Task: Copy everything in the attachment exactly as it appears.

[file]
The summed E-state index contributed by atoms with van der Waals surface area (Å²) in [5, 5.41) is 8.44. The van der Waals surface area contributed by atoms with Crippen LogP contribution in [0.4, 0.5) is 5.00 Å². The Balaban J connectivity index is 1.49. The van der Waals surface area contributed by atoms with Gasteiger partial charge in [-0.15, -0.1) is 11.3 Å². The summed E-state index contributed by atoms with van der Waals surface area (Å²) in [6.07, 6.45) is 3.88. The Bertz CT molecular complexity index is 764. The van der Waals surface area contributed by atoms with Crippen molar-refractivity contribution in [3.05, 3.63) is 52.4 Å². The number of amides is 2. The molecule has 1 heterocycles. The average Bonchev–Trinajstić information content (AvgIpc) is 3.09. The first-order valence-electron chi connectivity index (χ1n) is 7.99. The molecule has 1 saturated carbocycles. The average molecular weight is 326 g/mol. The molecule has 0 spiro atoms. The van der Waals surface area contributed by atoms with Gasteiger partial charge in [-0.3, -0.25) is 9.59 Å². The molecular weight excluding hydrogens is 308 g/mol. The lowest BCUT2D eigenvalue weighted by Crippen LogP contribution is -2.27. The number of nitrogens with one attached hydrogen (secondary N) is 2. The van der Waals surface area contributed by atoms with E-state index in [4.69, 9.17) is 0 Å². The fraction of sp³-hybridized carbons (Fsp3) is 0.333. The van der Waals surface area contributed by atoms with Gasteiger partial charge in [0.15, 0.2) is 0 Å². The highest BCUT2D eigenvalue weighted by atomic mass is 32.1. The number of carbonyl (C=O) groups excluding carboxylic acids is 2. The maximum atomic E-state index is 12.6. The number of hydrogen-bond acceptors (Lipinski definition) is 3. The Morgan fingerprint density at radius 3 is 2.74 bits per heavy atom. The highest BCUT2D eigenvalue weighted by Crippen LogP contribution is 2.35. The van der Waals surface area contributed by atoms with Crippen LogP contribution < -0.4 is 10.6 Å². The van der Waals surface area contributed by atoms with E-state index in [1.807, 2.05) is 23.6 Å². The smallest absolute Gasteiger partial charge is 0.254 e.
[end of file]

The summed E-state index contributed by atoms with van der Waals surface area (Å²) in [5, 5.41) is 8.44. The van der Waals surface area contributed by atoms with Crippen LogP contribution in [0.4, 0.5) is 5.00 Å². The Balaban J connectivity index is 1.49. The van der Waals surface area contributed by atoms with Gasteiger partial charge in [-0.15, -0.1) is 11.3 Å². The summed E-state index contributed by atoms with van der Waals surface area (Å²) in [6.07, 6.45) is 3.88. The Bertz CT molecular complexity index is 764. The van der Waals surface area contributed by atoms with Crippen molar-refractivity contribution in [3.05, 3.63) is 52.4 Å². The number of amides is 2. The molecule has 1 heterocycles. The average Bonchev–Trinajstić information content (AvgIpc) is 3.09. The first-order valence-electron chi connectivity index (χ1n) is 7.99. The molecule has 1 saturated carbocycles. The average molecular weight is 326 g/mol. The molecule has 0 spiro atoms. The van der Waals surface area contributed by atoms with Gasteiger partial charge in [-0.3, -0.25) is 9.59 Å². The molecular weight excluding hydrogens is 308 g/mol. The lowest BCUT2D eigenvalue weighted by Crippen LogP contribution is -2.27. The number of nitrogens with one attached hydrogen (secondary N) is 2. The van der Waals surface area contributed by atoms with E-state index in [4.69, 9.17) is 0 Å². The fraction of sp³-hybridized carbons (Fsp3) is 0.333. The van der Waals surface area contributed by atoms with Gasteiger partial charge in [0.15, 0.2) is 0 Å². The highest BCUT2D eigenvalue weighted by atomic mass is 32.1. The number of carbonyl (C=O) groups excluding carboxylic acids is 2. The maximum atomic E-state index is 12.6. The number of hydrogen-bond acceptors (Lipinski definition) is 3. The Morgan fingerprint density at radius 3 is 2.74 bits per heavy atom. The highest BCUT2D eigenvalue weighted by Crippen LogP contribution is 2.35. The van der Waals surface area contributed by atoms with Crippen LogP contribution < -0.4 is 10.6 Å². The van der Waals surface area contributed by atoms with E-state index in [1.807, 2.05) is 23.6 Å². The smallest absolute Gasteiger partial charge is 0.254 e.